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Putting the muscle into mediation

Mediation is a great way to help people sort out the legal matters that come up when relationships break down.

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The ability to work out the children arrangements as well as the money, property and belongings all in the same setting and with the same person is one of the great advantages of mediation. It also means you can avoid going near a courtroom and (hopefully) keep animosity to a minimum.

But of course there’s no ‘perfect’ way to resolve these messy matters and mediation is no exception.

My experience is that some clients struggle to get their head around the fact that:

  1. Mediation is a voluntary process and you can’t force someone into it;
  2. The mediator doesn’t make the decisions for you; the decisions are yours to make, the mediator just guides you; and
  3. You don’t necessarily come out of it with a legally enforceable order.

Although they like the principles behind mediation, these clients often want more certainty that they’re going to get a legally enforceable outcome at the end. They may also want a mediator who is more directive and who can and will make some decisions for them.

I’m a pragmatist at heart and, in my view, mediation is a broad church that can be used flexibly and creatively in a way that gives many of these clients what they want.

The truth is that there are many mediators out there who are willing to take a pretty directive approach when explaining to clients what would be likely to happen in a court if their case got to that stage. Also, in the process of discussing with clients what their options are and testing them out, there are mediators who will make it pretty clear what they think the best options are. Obviously, it’s a fine line between giving legal information and giving legal advice (mediators are allowed to give the former but not the latter) but every mediator has a different view as to where this line needs to be drawn.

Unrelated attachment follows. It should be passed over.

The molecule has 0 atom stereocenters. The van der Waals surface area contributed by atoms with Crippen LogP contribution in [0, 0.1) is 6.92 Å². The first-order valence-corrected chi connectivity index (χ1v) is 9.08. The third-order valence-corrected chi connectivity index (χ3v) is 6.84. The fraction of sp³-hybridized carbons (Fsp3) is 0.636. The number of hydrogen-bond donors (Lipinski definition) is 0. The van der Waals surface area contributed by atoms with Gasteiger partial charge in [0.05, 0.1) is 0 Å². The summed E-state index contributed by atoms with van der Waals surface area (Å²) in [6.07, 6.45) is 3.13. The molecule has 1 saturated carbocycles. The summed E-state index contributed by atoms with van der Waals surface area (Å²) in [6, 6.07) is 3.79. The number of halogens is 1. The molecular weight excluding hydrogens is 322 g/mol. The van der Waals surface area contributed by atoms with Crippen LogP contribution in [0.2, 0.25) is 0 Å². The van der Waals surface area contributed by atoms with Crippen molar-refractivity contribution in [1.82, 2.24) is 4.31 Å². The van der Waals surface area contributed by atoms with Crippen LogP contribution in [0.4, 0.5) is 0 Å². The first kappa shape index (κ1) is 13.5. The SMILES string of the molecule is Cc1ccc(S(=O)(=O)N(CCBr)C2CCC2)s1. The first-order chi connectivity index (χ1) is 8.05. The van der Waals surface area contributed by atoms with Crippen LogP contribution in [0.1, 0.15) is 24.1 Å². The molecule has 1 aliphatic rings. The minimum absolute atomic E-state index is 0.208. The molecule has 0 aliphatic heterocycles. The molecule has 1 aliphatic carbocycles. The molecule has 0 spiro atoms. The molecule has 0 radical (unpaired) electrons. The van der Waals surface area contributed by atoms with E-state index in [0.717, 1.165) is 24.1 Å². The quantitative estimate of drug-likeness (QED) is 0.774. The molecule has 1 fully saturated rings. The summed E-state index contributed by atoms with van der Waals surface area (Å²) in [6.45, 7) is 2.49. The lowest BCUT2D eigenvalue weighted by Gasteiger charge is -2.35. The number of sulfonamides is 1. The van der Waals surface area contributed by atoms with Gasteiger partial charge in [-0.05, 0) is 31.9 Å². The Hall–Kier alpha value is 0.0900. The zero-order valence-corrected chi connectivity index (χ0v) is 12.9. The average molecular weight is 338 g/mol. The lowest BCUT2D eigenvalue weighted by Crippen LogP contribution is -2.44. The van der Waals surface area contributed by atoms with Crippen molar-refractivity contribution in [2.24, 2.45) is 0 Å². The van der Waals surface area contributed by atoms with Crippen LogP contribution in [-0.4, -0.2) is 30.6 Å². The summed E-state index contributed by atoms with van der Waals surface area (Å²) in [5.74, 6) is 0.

Some mediators are now also willing to draft an order for clients if the mediation is ‘successful’, setting out how the assets are going to be split, whether maintenance will be paid and so on. This marks a change from the traditional approach where a mediator would draft what is called a ‘Memorandum of Understanding’ or ‘Outcome Statement’ and one or other of the clients would then have to involve a solicitor to convert that document into an order.

Again, my experience has been that several clients have been befuddled as to why the mediator couldn’t just draft this order to save the client having to go back to their solicitor to do it. So I’m sure that many clients will welcome this development.

Such orders will need to be checked carefully by a judge before they are approved and I would hope that most people would be able to enlist a solicitor to give them even just a bit of advice before they agree to sign such an order. However, I can understand why clients want the mediator to draft the order. And in my view it’s safer for mediators to draft them than the clients themselves.

If a situation hasn’t been resolved in mediation then clients can get particularly fed up if they feel that they then have to go right back to square one. A couple of ways have been found to address this. One is that a lawyer can be brought into the mediation to give an opinion/evaluation as to what they think the outcome would be if it went to court. This opinion isn’t binding but it is often very effective at persuading people to agree terms. Alternatively, an arbitrator can be brought in who can give a binding decision on the issues at stake.

I believe that all these developments that I’ve mentioned are all ways in which mediation is evolving to become more able to meet clients’ needs. This should be our overriding aim and, as long as we are working ethically and with integrity, I have no problem with this direction of travel. Mediation is a great option and I think we owe it to the clients to do what we can to make it work for the widest possible client group.